With countries from all over the world represented at the event, the World Cup can be a good opportunity for a brand to show off its international standing. Coke, for example, likes to present itself as the world’s drink, and its World Cup ads have tended to emphasise the global nature of the event, rather than its competitiveness. For 2014, the drinks brand has released a documentary-style film, which features real teams from the Amazon, Eastern Europe, Palestine, and Japan, and demonstrates how the beautiful game can promote social unity and hope.
In 2010, for the South African contest, Coke chose a more light-hearted tactic, with a film that charted the history of goal celebrations. The style was different but the message was ultimately the same: football makes people happy, and so, supposedly, does Coke.
….but patriotism has its place too
The World Cup is of course mostly about competition, and whatever Coke might be doing, many brands see the event as a chance for some flag-waving patriotism. Carlsberg, so subtle in its Old Lions ad, went for out-and-out national pride in its 2010 spot, Team Talk, which featured a speech that proved rousing to some and nauseating to others. Other classics of the patriotic genre include the startling St Wayne poster for Nike from 2006, and what can only be described as a rather dodgy ad for Dodge in the US which presented a USA vs England match in the 2010 World Cup as a replay of the Revolutionary War.
Sometimes weird can be good
The World Cup, like all massive events, often seems to encourage bland ads. Something about the size of it, and the need to appeal to a wide demographic, encourages brands to play it safe. This leads to some unfortunate stereotypes: women, it seems, have no real part to play aside from as ‘wags’, and all manner of cultural clichés are revisited. Another adage that has become so common as to be almost irrelevant is the idea of football as inspirational: when every second brand tries to suggest this, it quickly feels anything but.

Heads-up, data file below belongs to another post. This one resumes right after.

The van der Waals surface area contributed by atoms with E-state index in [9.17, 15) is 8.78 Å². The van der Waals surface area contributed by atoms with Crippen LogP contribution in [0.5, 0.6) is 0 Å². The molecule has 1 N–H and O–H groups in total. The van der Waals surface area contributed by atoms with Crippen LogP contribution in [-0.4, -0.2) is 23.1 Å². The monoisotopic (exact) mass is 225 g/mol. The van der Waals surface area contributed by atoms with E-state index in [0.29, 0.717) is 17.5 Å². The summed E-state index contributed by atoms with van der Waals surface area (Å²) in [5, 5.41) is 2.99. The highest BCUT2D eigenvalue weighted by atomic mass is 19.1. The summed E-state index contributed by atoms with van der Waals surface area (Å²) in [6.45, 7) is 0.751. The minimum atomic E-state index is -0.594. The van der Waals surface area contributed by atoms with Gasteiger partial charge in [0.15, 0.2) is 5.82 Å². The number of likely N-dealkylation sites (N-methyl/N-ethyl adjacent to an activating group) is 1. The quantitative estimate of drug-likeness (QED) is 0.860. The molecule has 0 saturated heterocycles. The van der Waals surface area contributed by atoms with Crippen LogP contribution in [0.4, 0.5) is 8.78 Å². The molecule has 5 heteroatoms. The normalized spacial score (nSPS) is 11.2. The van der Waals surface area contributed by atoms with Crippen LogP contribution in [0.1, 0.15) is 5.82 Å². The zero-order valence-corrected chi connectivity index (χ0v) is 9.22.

So when a brand goes a bit leftfield, it really has an opportunity to stand out: for its 2006 World Cup, Pepsi went German bonkers and created an ad that saw footballers including David Beckham and Frank Lampard playing a team of Lederhosen-clad Bavarians. It’s all a little bit surreal, but at least it’s not ordinary.
Accept that your ad might be out of date by the time the event starts
Nike is the brand most famed for this problem, with talk of a ‘Nike curse’ of underachievement on those who appear in its ads going back decades. With campaigns for the World Cup planned months, if not years, in advance though, this is an inevitable problem and one that is best taken on the chin. After all, your ad being labelled a curse only leads to yet more column inches being devoted to it.
This year’s event is being touted as the world’s first social media World Cup and as such, fans are going to be expecting some surprises from brands as the event rolls out. In anticipation of this, Adidas has shot some 100 pieces of work – these will be used as and when certain anticipated scenarios take place during the competition, with many inevitably ending up on the cutting room floor.
Such a commitment to being responsive shows the importance now for brands to have an ongoing presence during an event as massive as the World Cup – it will be fascinating to see what ultimately cuts through.
If in doubt, go epic
The epic approach seems to be the strategy du jour for the World Cup, and if views are anything to go by, it’s a hit technique with the public. Nike has gone big in its football ads for years now, and famously beat Adidas in the 2010 battle of the sports brands with its dynamic Write The Future spot. This time, it’s gone even grander, with a four-minute long film featuring stars a-plenty and even a cameo by The Incredible Hulk. Where it all end, nobody knows, but for now at least, going big equals success.